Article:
Zonulolysis is a surgical procedure where a zonulolytic agent, an enzyme, is used to facilitate the extraction of intracapsular cataract. Examples of zonulolytic agents include Quimotrase (Pevya) and alpha-chymotrypsin (ACT). Age is a factor in deciding which enzyme to use because some work best on juvenile cataracts, while others may function well in senile cataracts.

Research has shown that some proteolytic enzymes can weaken the zonular fibers but may not be strong enough to dissolve them completely. The enzyme is supposed to work selectively so that it dissolves the zonular fibers without affecting the healing of the corneal wound or attacking the vitreous body. While it breaks down the zonular fibers, the enzyme should leave the internal limiting membrane and ciliary epithelium intact. An effective enzyme can also work on unusually resistant zonular fibers.

The human eye’s anterior lens capsule consists of three distinct layers with the outer layer consisting of the zonular fibers. It is this layer that the enzyme is designed to dissolve. The enzyme breaks the zonules into fragments and clusters so that they appear comparatively even in their length and arrangement. The key to successfully breaking down the zonular fibers is to ensure the enzyme has a sufficient concentration, and that it has been left to act long enough.  

For example, the enzyme ACT is best under the following conditions:

  • In cases where a patient loses one eye due to retinal detachment
  • In patients aged 20 and over with traumatic and congenital cataracts
  • In one-eyed patients due to the ease and safety of conducting a zonulolysis
  • In juvenile and moderately young cataracts with a relatively strong suspensory ligament 
  • In patients with high myopia because of the reduced risk of subsequent retinal detachment


Also Known As

  • Enzymatic Zonulolysis


Before the Procedure

The patient will discuss the procedure with the ophthalmologist. The benefits and risks of the procedure are explained. The patient's medical and ocular history is also taken. S/he also undergoes an extensive ophthalmic examination, including slit-lamp examination, visual acuity tests, imaging tests, etc.  The patient will be admitted to the hospital for about three days or more.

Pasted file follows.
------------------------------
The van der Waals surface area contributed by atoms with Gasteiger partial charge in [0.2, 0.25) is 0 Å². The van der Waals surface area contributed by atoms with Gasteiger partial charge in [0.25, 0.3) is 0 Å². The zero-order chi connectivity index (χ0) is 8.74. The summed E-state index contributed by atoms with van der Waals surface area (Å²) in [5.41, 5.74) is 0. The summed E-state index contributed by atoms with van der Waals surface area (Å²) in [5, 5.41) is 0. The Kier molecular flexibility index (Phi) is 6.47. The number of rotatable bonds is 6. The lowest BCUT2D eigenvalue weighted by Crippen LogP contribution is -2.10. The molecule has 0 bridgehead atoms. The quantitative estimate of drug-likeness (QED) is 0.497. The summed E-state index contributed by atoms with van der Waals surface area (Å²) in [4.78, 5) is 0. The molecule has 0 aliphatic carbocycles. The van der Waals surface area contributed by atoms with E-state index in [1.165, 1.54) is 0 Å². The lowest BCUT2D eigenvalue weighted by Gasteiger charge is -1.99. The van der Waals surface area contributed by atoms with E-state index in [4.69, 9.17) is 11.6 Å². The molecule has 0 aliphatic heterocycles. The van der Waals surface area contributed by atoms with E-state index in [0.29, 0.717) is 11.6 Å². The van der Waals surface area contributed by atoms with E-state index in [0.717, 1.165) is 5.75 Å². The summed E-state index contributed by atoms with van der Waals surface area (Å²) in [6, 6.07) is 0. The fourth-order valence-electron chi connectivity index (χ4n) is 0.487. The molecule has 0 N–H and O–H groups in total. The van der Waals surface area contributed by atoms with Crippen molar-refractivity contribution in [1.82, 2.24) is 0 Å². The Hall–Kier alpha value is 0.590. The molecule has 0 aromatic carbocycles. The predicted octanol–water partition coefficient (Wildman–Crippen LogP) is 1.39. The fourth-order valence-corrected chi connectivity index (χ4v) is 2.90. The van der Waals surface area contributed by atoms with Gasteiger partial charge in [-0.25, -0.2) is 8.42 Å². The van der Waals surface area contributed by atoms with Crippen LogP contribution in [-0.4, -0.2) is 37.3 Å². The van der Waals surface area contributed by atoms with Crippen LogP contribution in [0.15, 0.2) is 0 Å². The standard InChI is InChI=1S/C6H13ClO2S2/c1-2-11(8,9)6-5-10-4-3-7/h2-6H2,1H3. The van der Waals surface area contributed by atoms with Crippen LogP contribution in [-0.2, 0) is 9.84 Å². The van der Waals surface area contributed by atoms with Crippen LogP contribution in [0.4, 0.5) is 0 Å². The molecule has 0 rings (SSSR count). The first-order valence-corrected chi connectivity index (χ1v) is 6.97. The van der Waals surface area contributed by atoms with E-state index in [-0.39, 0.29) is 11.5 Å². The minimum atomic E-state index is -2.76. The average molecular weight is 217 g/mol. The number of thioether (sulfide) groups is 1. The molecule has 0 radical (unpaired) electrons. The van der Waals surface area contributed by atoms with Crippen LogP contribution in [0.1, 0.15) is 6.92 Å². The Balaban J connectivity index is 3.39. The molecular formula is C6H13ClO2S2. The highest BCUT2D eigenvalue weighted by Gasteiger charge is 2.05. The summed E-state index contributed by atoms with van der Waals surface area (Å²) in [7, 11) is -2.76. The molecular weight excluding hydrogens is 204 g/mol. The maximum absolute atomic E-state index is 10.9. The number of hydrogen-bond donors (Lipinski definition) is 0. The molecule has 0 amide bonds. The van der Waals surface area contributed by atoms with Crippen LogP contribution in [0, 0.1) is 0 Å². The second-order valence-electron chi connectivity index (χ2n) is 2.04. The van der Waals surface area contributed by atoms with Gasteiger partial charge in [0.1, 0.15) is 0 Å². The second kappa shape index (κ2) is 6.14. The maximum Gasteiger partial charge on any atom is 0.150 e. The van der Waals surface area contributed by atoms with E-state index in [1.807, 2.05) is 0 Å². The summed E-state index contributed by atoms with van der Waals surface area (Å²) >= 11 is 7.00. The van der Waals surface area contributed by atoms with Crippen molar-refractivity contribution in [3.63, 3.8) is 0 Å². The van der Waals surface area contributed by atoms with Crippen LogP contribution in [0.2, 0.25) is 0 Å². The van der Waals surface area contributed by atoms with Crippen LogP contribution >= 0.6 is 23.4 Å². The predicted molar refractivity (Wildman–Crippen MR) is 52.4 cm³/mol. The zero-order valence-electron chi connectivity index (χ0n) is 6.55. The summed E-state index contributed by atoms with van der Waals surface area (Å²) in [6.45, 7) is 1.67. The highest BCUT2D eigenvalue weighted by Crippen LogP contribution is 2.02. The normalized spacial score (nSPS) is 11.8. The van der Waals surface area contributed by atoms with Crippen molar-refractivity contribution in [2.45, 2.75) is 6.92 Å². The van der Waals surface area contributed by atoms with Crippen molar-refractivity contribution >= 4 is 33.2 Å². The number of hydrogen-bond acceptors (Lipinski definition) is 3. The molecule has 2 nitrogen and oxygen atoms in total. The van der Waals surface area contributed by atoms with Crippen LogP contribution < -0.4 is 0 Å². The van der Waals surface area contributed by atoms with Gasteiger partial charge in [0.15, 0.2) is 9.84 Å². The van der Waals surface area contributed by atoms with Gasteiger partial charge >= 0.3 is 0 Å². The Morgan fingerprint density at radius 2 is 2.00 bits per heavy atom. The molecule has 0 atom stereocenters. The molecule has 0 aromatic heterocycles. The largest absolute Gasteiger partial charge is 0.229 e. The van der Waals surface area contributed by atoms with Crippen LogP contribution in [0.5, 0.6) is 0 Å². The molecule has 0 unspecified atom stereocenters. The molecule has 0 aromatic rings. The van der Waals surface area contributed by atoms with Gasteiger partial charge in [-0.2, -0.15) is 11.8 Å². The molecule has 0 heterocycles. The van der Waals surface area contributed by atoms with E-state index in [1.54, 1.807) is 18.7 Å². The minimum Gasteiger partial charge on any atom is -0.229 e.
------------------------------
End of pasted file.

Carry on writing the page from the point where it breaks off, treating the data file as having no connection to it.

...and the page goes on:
The patient is put under local or general anesthesia. This is followed by the pupil's moderate dilatation to enable the enzyme’s injection well behind the iris to access the zonular fibers. The surgeon will:

  • Pre-place a conjunctivo-episclero-limbal suture. If vitreous loss or iris prolapse is likely to occur, the surgeon can supplement with two or more additional stitches. Additional sutures can also be used in the case of uncooperative patients
  • Create a conjunctival frill with an incision by a von Graefe knife while avoiding cutting the pre-placed suture. The surgeon can use a keratome and scissors where the anterior chamber is shallow or where enophthalmic eyes are deeply set
  • Inject a freshly prepared enzyme solution into the posterior chamber (all round). S/he uses a light syringe containing a cannula or long lacrimal blunt needle (some prefer a curved rounded cannulae with multiple holes)
  • In case there is posterior synechiae (because the enzyme does not affect it), the surgeon uses an iris repositor to deal with them
  • Wait for at least three minutes to allow the weakening of the zonule and for the lens to demonstrate increased sphericity